Cognitive Enterprise

OmniEarth uses Watson to combat California drought

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Leading scientists predict that severe global water shortages could impact more than half of the world’s population by 2050. It’s a complex problem that defies easy solutions, but that hasn’t stopped one Arlington, Virginia-based startup from tackling it, leveraging the IBM Watson platform to develop water-conservation strategies for drought-stricken areas.

Agricultural wheeled irrigation sprinkling system in California Desert near a dirt road and a newly planted citrus grove.

California’s Drought Dilemma

The OmniEarth story provides a fascinating glimpse into how the application of machine learning to huge chunks of data—in this case, aerial imagery—can help solve complicated, multi-layered and information-heavy problems too daunting for conventional approaches.

The story begins with the ongoing drought in the western United States, which reached a crisis point in April 2015, at which point California Governor Jerry Brown issued the state’s first mandatory water restrictions. Cities and towns had to cut water usage by 25 percent over the next 10 months—an extremely aggressive target.

A Data-driven Solution

OmniEarth’s team knew how to help. Founded in 2014 by a small team of scientists and entrepreneurs, this environmental technology company uses advanced geoanalytics, powered by the IBM Watson Visual Recognition cognitive service, to process, clarify and fuse vast amounts of satellite and aerial imagery with other data sets. By providing granular data on water consumption, the firm could help local agencies quickly identify land parcels that needed to reduce water usage, and by how much.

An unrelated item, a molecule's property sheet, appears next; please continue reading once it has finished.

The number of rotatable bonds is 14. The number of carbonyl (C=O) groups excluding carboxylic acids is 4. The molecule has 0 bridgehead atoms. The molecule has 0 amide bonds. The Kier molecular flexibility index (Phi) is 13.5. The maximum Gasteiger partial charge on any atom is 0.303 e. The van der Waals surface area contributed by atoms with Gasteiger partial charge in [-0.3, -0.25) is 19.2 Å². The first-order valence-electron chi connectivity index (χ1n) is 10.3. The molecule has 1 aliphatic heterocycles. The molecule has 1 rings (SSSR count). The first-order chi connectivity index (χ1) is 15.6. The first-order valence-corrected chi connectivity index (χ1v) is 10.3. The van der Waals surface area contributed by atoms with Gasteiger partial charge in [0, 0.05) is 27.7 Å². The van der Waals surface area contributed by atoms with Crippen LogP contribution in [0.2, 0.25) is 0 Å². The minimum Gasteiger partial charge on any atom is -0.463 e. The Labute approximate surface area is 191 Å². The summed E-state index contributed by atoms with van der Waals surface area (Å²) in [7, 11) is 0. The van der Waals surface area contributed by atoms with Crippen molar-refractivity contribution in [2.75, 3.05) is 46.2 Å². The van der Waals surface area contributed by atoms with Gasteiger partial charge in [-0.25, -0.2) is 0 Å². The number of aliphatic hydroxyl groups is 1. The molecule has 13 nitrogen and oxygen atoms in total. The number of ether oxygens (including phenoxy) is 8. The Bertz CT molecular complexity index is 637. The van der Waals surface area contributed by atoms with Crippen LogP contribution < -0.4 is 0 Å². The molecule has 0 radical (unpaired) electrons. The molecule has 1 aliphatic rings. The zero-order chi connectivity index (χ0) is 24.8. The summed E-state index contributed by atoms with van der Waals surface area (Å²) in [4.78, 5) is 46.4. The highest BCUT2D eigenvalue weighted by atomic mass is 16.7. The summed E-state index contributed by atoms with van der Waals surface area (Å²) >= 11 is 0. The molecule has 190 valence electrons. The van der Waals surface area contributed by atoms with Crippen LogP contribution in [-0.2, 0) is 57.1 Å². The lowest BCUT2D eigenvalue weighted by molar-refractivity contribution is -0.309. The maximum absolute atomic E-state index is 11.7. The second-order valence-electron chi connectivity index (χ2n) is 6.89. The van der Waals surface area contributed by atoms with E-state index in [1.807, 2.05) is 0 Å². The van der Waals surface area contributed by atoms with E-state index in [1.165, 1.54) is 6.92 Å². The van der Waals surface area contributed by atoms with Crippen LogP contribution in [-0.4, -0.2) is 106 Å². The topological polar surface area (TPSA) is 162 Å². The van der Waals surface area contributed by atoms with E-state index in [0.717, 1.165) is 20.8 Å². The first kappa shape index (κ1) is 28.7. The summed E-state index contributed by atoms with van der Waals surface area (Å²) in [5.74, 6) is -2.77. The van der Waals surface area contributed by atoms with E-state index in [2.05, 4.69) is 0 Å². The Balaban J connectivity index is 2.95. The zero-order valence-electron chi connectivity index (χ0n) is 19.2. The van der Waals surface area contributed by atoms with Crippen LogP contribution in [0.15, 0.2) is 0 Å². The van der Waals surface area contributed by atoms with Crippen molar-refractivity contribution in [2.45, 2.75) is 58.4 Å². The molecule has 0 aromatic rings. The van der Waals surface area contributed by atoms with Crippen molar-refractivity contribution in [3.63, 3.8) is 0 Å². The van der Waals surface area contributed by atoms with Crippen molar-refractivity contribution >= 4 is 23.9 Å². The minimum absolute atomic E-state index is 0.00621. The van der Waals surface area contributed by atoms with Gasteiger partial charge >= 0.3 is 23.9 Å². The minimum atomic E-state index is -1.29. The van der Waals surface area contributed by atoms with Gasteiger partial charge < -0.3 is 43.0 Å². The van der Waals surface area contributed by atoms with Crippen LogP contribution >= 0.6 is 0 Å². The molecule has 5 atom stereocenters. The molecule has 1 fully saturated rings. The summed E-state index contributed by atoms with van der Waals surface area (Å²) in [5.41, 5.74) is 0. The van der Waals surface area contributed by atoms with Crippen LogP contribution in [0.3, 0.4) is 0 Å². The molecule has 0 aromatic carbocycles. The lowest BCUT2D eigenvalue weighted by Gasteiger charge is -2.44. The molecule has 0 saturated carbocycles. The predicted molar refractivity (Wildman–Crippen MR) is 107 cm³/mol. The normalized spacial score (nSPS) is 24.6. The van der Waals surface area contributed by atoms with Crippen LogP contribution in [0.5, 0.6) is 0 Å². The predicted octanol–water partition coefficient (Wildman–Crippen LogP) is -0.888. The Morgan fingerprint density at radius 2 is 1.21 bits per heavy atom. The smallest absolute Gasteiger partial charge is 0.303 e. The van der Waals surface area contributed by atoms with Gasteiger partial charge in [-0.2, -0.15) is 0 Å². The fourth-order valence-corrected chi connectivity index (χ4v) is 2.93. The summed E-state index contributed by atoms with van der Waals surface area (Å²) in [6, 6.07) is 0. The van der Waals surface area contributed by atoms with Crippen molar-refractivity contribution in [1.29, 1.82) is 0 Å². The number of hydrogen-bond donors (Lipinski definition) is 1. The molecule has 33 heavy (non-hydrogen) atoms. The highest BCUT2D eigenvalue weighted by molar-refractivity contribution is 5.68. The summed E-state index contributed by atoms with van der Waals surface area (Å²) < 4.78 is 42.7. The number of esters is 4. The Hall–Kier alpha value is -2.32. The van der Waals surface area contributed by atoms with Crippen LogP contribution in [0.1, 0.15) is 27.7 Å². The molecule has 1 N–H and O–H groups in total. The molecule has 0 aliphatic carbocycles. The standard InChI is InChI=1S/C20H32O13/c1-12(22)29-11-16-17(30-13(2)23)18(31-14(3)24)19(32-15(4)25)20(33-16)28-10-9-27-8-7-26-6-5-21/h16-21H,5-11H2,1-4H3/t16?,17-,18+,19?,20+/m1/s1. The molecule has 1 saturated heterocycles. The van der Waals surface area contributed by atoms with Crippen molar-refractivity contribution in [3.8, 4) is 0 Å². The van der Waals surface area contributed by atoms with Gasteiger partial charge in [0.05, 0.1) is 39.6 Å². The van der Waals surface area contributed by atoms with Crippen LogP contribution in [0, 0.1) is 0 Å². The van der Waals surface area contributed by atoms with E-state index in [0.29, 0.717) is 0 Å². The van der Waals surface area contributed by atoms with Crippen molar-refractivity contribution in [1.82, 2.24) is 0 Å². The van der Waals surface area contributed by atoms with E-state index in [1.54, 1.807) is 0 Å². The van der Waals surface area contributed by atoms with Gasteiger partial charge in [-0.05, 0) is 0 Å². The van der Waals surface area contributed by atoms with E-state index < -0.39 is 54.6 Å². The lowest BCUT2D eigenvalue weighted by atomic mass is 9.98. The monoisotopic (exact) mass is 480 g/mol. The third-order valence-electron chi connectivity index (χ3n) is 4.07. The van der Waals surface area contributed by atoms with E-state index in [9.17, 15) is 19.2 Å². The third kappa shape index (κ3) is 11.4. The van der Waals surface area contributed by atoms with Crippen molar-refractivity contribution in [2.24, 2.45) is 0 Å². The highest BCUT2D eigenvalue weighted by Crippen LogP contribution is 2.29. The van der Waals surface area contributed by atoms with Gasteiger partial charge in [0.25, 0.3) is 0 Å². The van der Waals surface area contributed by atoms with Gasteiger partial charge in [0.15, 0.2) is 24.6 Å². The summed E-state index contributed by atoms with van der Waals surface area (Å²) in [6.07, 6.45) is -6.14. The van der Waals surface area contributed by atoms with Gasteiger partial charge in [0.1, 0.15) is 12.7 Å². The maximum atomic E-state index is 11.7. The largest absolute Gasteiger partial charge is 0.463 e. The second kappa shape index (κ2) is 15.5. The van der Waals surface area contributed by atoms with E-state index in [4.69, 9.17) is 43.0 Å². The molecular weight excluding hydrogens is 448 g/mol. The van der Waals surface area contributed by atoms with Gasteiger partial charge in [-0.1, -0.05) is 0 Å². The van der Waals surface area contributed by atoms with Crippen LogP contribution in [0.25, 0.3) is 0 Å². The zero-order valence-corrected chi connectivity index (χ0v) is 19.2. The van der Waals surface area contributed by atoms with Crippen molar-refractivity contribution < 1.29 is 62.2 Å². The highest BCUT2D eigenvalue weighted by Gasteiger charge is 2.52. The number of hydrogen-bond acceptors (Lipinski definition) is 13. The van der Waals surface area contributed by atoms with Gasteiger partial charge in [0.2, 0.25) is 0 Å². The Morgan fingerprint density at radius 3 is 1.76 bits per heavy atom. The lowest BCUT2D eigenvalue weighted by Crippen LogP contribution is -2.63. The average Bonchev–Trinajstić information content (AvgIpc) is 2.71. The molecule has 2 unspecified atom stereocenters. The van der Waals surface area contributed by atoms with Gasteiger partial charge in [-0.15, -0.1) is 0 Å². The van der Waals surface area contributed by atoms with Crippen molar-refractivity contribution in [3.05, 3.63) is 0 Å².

“If we can determine how much water a property needs on every given day,” says Chelsea Minton, senior sales engineer at OmniEarth, “and then compare that to how much that property is actually using, we can calculate exactly how much potential that property or that homeowner has to save water.”

OmniEarth Leverages Watson

The OmniEarth solution required computation-heavy analysis of large swaths of data. So they reached out to IBM Watson. The goal: to leverage Watson’s advanced processing, learning and visual recognition capabilities to quickly make sense of all that information.

The Watson Visual Recognition cognitive service analyzed OmniEarth’s extensive collection of aerial images of drought-stricken lots for specific areas where water usage could be scaled back. In one instance, Watson’s cognitive capabilities made it possible for the OmniEarth team to identify swimming pools in 150,000 parcels in just 12 minutes—something that would’ve taken hours or days if done manually.

Armed with this information, water districts were able to make very specific, water- saving recommendations to property owners and governments in drought areas.

The California case study is just one example of how OmniEarth’s scientists plan to develop smart, decision-making applications that revolutionize agriculture and land use. The team has indicated that IBM Watson will play a major role in enabling this “green data revolution.”

To learn more about OmniEarth’s utilization of IBM Watson, download the case study. To see a demonstration of the IBM Watson Visual Recognition service, and learn how this cognitive technology can deliver value for your business, click here.

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